Climate change, pollution, terrorism. Teenagers are increasingly scared of what's ahead, and why wouldn't they be? While a certain amount of fear is normal, psychologists advise teens to get help when anxiety takes over.
BERLIN — Terrorism, pollution, contaminated drinking water — these are the issues preoccupying teenagers today. Some consider this surprising, given that children in this part of world are relatively fortunate and not dealing with war and famine. But their lives so far have been defined by these looming problems. "They represent the key experiences of this generation Y," says Klaus Hurrelmann, professor for Public Health and Education at the Hertie School of Governance in Berlin and an expert in youth research.
Events such as 9/11 and the Fukushima nuclear disaser have marked their childhoods. That's also one of the reasons why these catastrophes have an even greater impact on the emotional state of many young people, more so than their own personal fears about disease, the death of loved ones and economic concerns. "Two or three years ago, security of employment was much more relevant and present in teenagers' minds," Hurrelmann says. "Now it has worn off a bit."
As children become teenagers, they begin to see the world through different eyes. They start questioning things, looking for their place in society, trying to find out what and who they will become one day. It's completely natural for fears to emerge during that process. But teenagers who are particularly sensitive to anxiety about modern life should quickly learn how to deal with it — by seeking help, if necessary.
Rainer Schütz deals with concrete concerns about the future on a daily basis. He is managing director of a toll-free German helpline for teenagers and says that the most cited concers are unwanted pregnancies and problems at school. "After having unprotected sex, it's important to get tested, in order to eradicate any doubts," he says. Because "not dealing with fears and carrying them around only makes things worse."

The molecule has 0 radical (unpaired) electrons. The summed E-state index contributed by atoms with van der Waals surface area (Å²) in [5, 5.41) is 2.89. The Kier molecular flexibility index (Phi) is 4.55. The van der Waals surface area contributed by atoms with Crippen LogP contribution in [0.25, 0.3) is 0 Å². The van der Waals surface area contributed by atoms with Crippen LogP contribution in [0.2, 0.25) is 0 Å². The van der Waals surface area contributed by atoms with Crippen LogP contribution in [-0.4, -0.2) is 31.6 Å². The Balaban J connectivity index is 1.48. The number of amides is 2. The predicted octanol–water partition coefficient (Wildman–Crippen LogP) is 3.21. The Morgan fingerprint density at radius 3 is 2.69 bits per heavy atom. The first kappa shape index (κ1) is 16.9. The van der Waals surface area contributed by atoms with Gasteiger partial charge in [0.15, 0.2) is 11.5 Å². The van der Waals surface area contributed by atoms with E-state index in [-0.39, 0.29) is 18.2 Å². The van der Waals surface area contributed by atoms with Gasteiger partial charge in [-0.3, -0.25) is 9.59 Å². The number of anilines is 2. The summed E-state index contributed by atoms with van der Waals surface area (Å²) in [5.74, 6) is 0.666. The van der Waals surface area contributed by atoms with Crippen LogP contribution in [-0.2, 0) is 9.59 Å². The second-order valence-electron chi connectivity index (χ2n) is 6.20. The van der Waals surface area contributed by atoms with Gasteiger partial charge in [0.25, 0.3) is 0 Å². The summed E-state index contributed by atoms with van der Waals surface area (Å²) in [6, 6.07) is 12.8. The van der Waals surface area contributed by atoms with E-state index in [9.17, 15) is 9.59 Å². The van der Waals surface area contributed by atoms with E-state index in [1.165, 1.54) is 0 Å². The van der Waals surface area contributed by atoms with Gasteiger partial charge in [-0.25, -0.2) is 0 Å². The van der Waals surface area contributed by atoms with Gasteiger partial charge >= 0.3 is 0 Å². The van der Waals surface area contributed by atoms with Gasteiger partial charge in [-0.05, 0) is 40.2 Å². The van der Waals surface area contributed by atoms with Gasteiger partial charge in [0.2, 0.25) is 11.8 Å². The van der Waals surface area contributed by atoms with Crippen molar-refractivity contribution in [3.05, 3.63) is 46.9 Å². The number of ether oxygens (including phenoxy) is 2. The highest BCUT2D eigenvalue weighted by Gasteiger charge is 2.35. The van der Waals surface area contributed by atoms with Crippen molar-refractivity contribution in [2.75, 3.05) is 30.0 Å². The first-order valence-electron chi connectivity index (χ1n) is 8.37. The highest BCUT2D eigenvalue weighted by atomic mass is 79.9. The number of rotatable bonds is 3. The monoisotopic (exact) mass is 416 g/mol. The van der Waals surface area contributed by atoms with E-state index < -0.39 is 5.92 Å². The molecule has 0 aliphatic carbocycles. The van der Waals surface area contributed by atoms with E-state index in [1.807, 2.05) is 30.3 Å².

Talking about fears can often vanquish them, he says. "Vocalizing them helps to organize thoughts and discern well-founded fears from those without cause," Schütz says.
Growing up in a competitive society doesn't make things any easier. The pressure to perform weighs heavily on the shoulders of students from an early age, and parents are often guilty of piling on.
Working toward good grades is the most rational way to react to these pressures, but those who fail often wind up with serious self-doubts, fears for the future, and, in extreme cases, health problems.
When fear paralyzes
"Tensions, constant uneasiness and sleeping problems are possible consequences," explains Christiane Wempe, a psychologist at the University of Mannheim. In general, fear is nothing to be concered about, until and unless it begins to paralyze. "It is considered a mental disorder only when it starts to have a substantial impact on peoples' lives," she says.
Wempe recommends information centers, help desks in schools and universities, and also resources that can be found on the Internet.
The psychologist says that young men in particular are reluctant to seek help from professionals. So the Internet allows them to orient themselves and become aware of various interventions to find something they might be comfortable with.
Not all tensions among teens, of course, call for professional intervention. Wempe recommends exercise to reduce anxiety and pressure. Alcohol and drugs, on the other hand, only make things worse. "They bring short-term relief, but are no real problem-solution," she warns.
Fear is normal
Schütz advises making an effort to worry less when thinking about the future. Young people aren't supposed to be scared of trial and error. "Failure is part of the game. Sometimes it clears the road for new opportunities," he says.
In fact, a healthy fear of the future might even be useful. "It helps activate additional portions of energy," Wempe says. And energy is necessary to succeed in life, exams, job interviews and other challenges. Fear of the future is completely normal. "Especially in this specific and destabilizing period of life that represent the teenage years," Hurrelmann says. "Family, school, society. It's all being assessed critically."
And because teenagers tend to project perceived issues and their consequences onto themselves, these observations often scare them. But the good news is that, with advanced age, fear of the future fades.